Designing a survey question which effectively navigates cultural differences is by no means an easy task. We know that even understandings of words like religion or belief differ culturally. Existing research shows that, in China for example, careless translation of belief (xinyang) or religion (zongjiao) can change survey results completely. While language and cultural problems seem more intractable, at the very least we think the quality of the census data could be improved by simply removing the outdated assertion of mutual exclusivity of religious belief, which does not reflect the beliefs and behaviour of all Asian Australians.

‘Low-resolution images’

Like all structured surveys, the census primarily focuses on straightforward and measurable information. As a result, Q19 simply gauges people’s self-identification with a religion, but there are no common benchmarks for what qualifies as having a religious belief. In other words, the current census data can only provide ‘low-resolution images’ on the religious identities of Asian Australians.

For instance, some may see attendance of religious services as a prerequisite for group membership, while others may never attend and still self-identify within the group. Information on the frequency of worship, the level of commitment, and data on financial contributions are some important indicators for the future prospects of the religion which are not captured in the census.

Without such detailed information about the religious lives of Australian residents, our understanding is likely to lag behind reality, resulting in a skewed sense of Australia’s religious identity. This, again, is particularly problematic for understanding the religious identity of Asian Australians. For example, it is not uncommon for an Asian Australian to claim themselves as ‘Buddhist’ without ever going to a temple in Australia. On the other hand, there are also many highly committed Buddhists in Australia who regularly visit temples and devote themselves in worship and service of Buddhist organisations.  Without the information on the frequency of worship or the scale of financial contributions, the census is unable to capture the true level of religiosity within different subgroups of the population.

What can be done?

To better capture the religious identities of Asian Australians there are at least two potential ways forward.

One straightforward approach for specialist researchers who  study the religious affiliations, practices and identities of Asian Australians is to focus on different resources. Rather than restricting themselves to the problematic census data, these researchers could focus efforts on other surveys that have specifically-designed components to capture the religious affiliations, identities, and behaviours of respondents. For example, as opposed to the single question on religion in the census form, the 2016 Australia Church Life Survey — an online survey conducted in early December 2016 — includes far greater detail on the religious and spiritual lives of Australians. However, this survey only covers a sample of 1258 subjects, leaving it susceptible to the risk of not capturing less commonly practiced religions.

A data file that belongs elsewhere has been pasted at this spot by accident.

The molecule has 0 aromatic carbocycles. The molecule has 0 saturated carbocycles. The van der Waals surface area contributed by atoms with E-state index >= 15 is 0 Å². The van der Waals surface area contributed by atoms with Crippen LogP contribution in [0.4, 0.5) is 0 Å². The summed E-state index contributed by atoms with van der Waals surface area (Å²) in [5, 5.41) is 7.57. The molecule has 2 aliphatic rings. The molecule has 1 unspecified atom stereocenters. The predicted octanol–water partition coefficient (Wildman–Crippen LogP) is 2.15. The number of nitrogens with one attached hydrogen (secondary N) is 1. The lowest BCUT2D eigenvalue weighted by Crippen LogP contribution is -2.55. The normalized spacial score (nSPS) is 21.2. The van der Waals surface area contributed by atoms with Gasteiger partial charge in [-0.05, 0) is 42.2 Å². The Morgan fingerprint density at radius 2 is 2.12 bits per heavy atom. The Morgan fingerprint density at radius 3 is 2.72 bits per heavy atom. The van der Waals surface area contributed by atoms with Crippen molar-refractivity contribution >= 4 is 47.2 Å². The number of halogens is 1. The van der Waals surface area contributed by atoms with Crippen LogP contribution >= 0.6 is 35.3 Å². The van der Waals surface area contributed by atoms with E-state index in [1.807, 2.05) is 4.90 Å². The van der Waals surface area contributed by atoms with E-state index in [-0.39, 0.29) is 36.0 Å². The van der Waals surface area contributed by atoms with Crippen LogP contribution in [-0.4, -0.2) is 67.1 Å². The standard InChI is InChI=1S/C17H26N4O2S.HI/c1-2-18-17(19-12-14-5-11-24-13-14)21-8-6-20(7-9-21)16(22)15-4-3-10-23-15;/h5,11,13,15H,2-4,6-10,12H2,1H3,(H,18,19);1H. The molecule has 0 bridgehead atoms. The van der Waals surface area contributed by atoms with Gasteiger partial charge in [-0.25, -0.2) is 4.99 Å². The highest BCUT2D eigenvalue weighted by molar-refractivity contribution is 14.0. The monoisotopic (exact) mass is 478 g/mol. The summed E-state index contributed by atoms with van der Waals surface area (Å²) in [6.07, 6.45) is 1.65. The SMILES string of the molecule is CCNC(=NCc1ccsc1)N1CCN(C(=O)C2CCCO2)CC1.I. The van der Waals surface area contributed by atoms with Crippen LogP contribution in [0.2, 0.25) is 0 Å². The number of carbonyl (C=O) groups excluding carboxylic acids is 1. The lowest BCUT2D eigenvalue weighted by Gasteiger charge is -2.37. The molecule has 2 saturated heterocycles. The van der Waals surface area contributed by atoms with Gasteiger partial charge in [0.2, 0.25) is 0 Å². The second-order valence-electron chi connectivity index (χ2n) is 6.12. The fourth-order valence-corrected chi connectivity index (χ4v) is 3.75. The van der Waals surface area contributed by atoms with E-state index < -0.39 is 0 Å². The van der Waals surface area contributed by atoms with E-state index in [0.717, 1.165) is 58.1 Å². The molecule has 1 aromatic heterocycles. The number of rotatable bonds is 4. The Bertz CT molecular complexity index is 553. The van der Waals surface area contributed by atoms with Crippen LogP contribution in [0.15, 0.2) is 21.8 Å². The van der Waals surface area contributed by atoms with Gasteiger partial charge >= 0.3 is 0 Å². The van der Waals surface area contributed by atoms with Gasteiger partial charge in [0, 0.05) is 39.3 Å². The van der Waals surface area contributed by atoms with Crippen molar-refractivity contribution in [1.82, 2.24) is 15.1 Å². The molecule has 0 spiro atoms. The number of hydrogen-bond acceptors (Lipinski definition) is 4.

The census, on the other hand, offers unparalleled comprehensive coverage of the Australia population thanks to its statutory nature. Therefore, in comparison with developing standalone surveys, a more effective approach is to improve how the information is captured and coded in the census.

Given the statutory nature of the census and the huge administrative cost associate with it, it is understandable that no decision on adding or altering a question in the Census Household Form can be taken lightly. It has become standard practice that new topics and questions can only be added to the Census Household From after an extensive process. That said, even if it is not practically feasible to add more questions on religion in the census, at the very least, major schools of Buddhism (such as Mahayana, Theravada, and Tibetan) and major denominations of Islam (such as Sunni and Shia) should be added as possible options alongside the six Christian denominations that are already on the census form (Catholic, Anglican, Uniting Church, Presbyterian, Greek Orthodox and Baptist).

Even if nothing can be changed on the census form due to financial and practical restrictions, a more sophisticated coding system should be developed if we want to capture the nuances of denominational breakdown within non-Christian beliefs. These changes will allow us to better understand the religious identities of Asian Australians, which constitute an important part of contemporary Australia’s multicultural society.

 

Featured Image: Australian census forms, from flickr user Ruben Schade.

 

About Yu Tao and Theo Stapleton

Dr Yu Tao is a lecturer in the School of Social Sciences at the University of Western Australia, where he teaches and coordinates Chinese Studies. His current research investigates the interactions between religious groups, civic organisations, and local governments in contemporary China and overseas Chinese communities.

Theo Stapleton is a research assistant in the School of Social Sciences at the University of Western Australia. His current research focuses on the strategies that religious groups apply to extend their social influence in contemporary China.

Published:
11th July, 2018